It gets "curiouser and curiouser," as Alice said in Wonderland. Mayor John DeStefano of New Haven, one of two Democrat gubernatorial hopefuls, is taunting Gov. Jodi Rell with “being more concerned about George Bush’s politics than about the needs of families in Connecticut.” How so?
Hugo Chavez, the duly elected president of Venezuela, has made DeStefano an offer he couldn’t refuse. Here’s the deal: Venezuelan oil companies controlled by Chavez will sell oil at a reduced price to an American distributor; the distributor – Citizens Energy, a corporation controlled by former U.S. Rep. Joseph Kennedy II of Boston, Massachusetts – will sell the oil at market prices, thus realizing a profit, the difference between the market and purchase price; the profit then will be shuttled to the poor in Connecticut through 12 private non-profit agencies that administer the state’s energy assistance program.
Perhaps smelling a political rat, Rell has referred the matter to Attorney General Richard Blumenthal, who also has proposed a plan to deal with Connecticut’s high energy costs. In her letter to Blumenthal, Rell referred to the generous socialist autocrat of Venezuela as a “dictator” and speculated that the acceptance of oil from Chavez “may be extremely distasteful because of the nation’s strident criticism of the United States government.” However, the governor suggested in her letter, if the arrangement was legal and “If there is no problem, if it’s perfectly OK, it may be something we would like to pursue as a state. Anytime we can get reduced oil, we would like to take advantage of it.”
The ball, as the political prognosticators like to say, has now been batted by the governor into Blumenthal’s court. Sure, Chavez is a larval Castroite who, somewhere down the road, may be troublesome for U.S. foreign policy in Latin America. And sure, Chavez is likely to outlast the Bush administration; Latin American dictators, be they leftists or rightists, usually die in their beds with smiles on their faces, never mind the havoc they have caused. And sure, people hung up with morals and ethics might pause just a bit before they consider doing business with socialists who suppress political opposition and inevitably fall into the nasty habit of nationalizing all private – i.e. non-government controlled – enterprises, including churches and newspapers. But, if acquiring oil at a lesser price from dictators is legal, the governor said, why not give it a spin?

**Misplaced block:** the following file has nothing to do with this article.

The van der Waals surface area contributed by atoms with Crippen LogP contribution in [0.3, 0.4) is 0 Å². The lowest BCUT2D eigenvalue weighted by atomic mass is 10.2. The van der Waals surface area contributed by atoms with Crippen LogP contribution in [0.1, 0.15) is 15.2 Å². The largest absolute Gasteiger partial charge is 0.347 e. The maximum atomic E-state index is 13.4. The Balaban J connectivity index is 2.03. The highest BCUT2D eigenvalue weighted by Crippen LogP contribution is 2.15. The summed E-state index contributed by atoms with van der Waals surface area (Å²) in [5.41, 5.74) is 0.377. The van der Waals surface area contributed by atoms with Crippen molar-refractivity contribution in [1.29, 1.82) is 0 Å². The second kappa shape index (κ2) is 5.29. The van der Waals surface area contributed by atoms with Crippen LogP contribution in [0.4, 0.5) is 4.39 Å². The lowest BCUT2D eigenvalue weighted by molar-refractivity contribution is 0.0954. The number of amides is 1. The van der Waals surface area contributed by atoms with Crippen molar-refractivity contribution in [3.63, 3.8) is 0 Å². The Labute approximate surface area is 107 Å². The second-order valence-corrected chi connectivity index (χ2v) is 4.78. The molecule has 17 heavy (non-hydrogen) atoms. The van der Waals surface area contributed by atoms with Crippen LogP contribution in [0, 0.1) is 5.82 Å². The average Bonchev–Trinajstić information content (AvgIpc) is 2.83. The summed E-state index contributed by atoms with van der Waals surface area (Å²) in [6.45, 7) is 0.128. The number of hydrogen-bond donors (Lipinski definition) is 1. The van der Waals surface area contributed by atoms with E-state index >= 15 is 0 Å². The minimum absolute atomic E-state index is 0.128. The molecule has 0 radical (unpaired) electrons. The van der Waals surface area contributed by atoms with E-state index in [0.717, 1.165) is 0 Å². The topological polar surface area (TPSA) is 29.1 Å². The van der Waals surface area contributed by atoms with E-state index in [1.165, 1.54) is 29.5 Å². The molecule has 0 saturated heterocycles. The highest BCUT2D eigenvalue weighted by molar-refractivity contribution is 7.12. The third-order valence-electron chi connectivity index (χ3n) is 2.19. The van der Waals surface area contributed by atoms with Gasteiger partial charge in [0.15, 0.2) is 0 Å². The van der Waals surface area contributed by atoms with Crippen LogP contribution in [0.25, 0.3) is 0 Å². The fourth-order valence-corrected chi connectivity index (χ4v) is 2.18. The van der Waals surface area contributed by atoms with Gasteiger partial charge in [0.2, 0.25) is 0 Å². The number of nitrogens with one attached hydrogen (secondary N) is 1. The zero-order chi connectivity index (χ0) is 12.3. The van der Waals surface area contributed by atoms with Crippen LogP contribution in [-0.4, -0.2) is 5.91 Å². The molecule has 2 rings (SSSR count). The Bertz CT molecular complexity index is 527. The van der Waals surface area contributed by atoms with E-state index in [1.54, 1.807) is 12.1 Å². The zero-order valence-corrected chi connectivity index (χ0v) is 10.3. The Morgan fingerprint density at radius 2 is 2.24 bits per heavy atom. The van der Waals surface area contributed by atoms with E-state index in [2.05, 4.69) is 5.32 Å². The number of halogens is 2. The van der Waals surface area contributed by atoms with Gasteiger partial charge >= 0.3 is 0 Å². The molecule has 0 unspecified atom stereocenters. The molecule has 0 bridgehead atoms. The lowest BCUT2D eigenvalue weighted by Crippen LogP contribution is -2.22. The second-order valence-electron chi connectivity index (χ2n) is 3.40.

Spoken like a true blue-blooded Republican businesswoman.
A moral reluctance to do business with tyrants is an emotion bluenecks in Connecticut have come to associate with the left -- remember Pinochet. Except in this case, it isn’t, because the tyrant is a man of the left. If Castro had proposed early on in his career to ease the lot of the poor in Connecticut by furnishing through a distributor Cuban cigars at a lesser price than is usually paid by millionaires in Greenwich, the difference to be passed on to the poor, would DeStefano have accused those who doubted the propriety of the arrangement of being more concerned with political matters than the lot of the oppressed?
What’s going on here is politics as usual, with an unusual twist.
DeStefano wants to be governor. To set his foot on the rung of the latter that leads upwards to heaven, he must first vanquish in a primary his Democrat opponent, Stamford Mayor Dannel Malloy. Castro, after attaining totalitarian powers, would simply have shot Malloy; or he might have packed him away in the Cuban gulag for thirty years. But we live in a democracy, and the vanquishing must be done democratically, which means that DeStefano must round up in the primary a plurality of votes from party activists by priming their ideological pumps.
How better to pump up loyalists than by putting Rell between a rock and a hard place? The rock is Bush, who tends to view as menacing colorful characters such as Chavez and Evo Morales, the duly elected President of Bolivia who has vowed to be a colossal pain in the neck to the imperialistic and capitalistic USA. Morales has not yet been introduced to DeStefano. The hard place is Chavez’s offer: Do we really want to see the poor and destitute freeze? New England winters are at least as harsh and unforgiving as Bush.
Rell has attempted to slip the noose by draping it around Blumenthal’s neck and suggesting that if Chavezian socialism is okay with Connecticut’s mayors and the attorney general, it’s okay with her. The whole thing easily could backfire: Might not Chavez be supplying pro-socialists like DeStefano the rope that voters in Connecticut, many of whom are incurable capitalists, will use to hang him?
It’s something to think about.